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How premarital sex damages a woman’s ability to be in a relationship

Nancy P. linked this article from the radically leftist New York Times to me. I was pleasantly surprised how much I agreed with it.

Excerpt:

I recently overhead two students talking in a dining hall at the university where I teach. “Yeah, I might get married, too,” one confided. “But not until I’m at least 30 and have a career.” Then she grinned. “Until then? I’m going to party it up.”

This young woman was practically following a script. An increasing number of studies show that many millennials want to marry — someday.

Generation Y is postponing marriage until, on average, age 29 for men and 27 for women. College-educated millennials in particular view it as a “capstone” to their lives rather than as a “cornerstone,” according to a report whose sponsors include the National Marriage Project at the University of Virginia.

Yet for all of their future designs on marriage, many of them may not get there. Their romance operandi — hooking up and hanging out — flouts the golden rule of what makes marriages and love work: emotional vulnerability.

[...]Research led by the social psychologist Sara H. Konrath at the University of Michigan has shown that college students’ self-described levels of empathy have declined since 1980, especially so in the past 10 years, as quantifiable levels of self-esteem and narcissism have skyrocketed. Add to this the hypercompetitive reflex that hooking up triggers (the peer pressure to take part in the hookup culture and then to be first to unhook) and the noncommittal mind-set that hanging out breeds. The result is a generation that’s terrified of and clueless about the A B C’s of romantic intimacy.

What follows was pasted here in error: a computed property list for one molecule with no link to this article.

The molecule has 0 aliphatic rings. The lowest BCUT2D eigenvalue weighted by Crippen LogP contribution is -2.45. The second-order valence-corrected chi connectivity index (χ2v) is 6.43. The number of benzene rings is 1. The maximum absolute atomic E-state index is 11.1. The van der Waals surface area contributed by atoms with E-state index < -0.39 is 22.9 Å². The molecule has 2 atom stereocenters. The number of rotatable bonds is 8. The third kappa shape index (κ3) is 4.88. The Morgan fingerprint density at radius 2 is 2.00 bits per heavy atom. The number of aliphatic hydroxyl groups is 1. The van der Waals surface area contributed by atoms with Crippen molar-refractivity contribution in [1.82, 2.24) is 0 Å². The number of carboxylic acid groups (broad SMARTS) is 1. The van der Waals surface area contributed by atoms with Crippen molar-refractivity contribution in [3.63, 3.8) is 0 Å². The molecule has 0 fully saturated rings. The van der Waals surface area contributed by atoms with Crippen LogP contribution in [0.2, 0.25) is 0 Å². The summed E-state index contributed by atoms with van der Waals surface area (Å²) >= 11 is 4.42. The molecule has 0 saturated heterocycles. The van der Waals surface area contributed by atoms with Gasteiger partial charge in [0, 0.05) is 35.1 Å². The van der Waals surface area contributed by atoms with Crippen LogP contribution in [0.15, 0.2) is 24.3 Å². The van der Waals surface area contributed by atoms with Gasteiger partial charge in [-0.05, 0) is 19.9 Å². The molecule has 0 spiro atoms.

In “The End of Sex: How Hookup Culture Is Leaving a Generation Unhappy, Sexually Unfulfilled, and Confused About Intimacy,” Donna Freitas chronicles the ways in which this trend is creating the first generation in history that has no idea how to court a potential partner, let alone find the language to do so.

If this fear of vulnerability began and ended with mere bumbling attempts at courtship, then all of this might seem harmless, charming even. But so much more is at stake.

During class discussions, my students often admit to hoping that relationships will simply unfold through hooking up. “After all,” one student recently said, “nobody wants to have The Talk,” the dreaded confrontation that clarifies romantic hopes and expectations. “You come off as too needy.”

This fear sets up the dicey precedent Dr. Brown warns us about: Dodging vulnerability cheats us of the chance to not just create intimacy but also to make relationships work.

Then there’s the emotional fallout of hooking up. This kind of sexual intimacy inevitably leads to becoming “emotionally empty,” writes Dr. Freitas. “In gearing themselves up for sex, they must at the same time drain themselves of feeling.”

This dynamic is about more than simply quelling nerves with “liquid courage” at college parties or clubs. It’s about swallowing back emotions that are perceived as annoying obstacles. And this can start a dangerous cycle.

“We cannot selectively numb emotions,” writes Dr. Brown. “When we numb the painful emotions, we also numb the positive emotions.”

I’ve personally observed women who had sexual histories firsthand, during my college years as an undergraduate student and graduate student. I noticed that it caused them some trouble when they were trying to see a relationship through to marriage. The more a woman chooses men purely for looks rather than husband-qualities, the more likely she is to see a bad side of men. You don’t see the good side of men when you hook up with men who are willing to have sex before marriage. If women have enough of these bad experiences with men, it gets very hard for women to continue to invest in relationships and to serve and care for men. The very things that men are looking for from women – support, empathy, understanding, trust, vulnerability – disappear from the woman, and she is left trying to get a man to commit to her using her sex appeal alone. What a scary thought. What kind of man can you land with sex alone? Not the kind that makes a good husband and father, that’s for sure.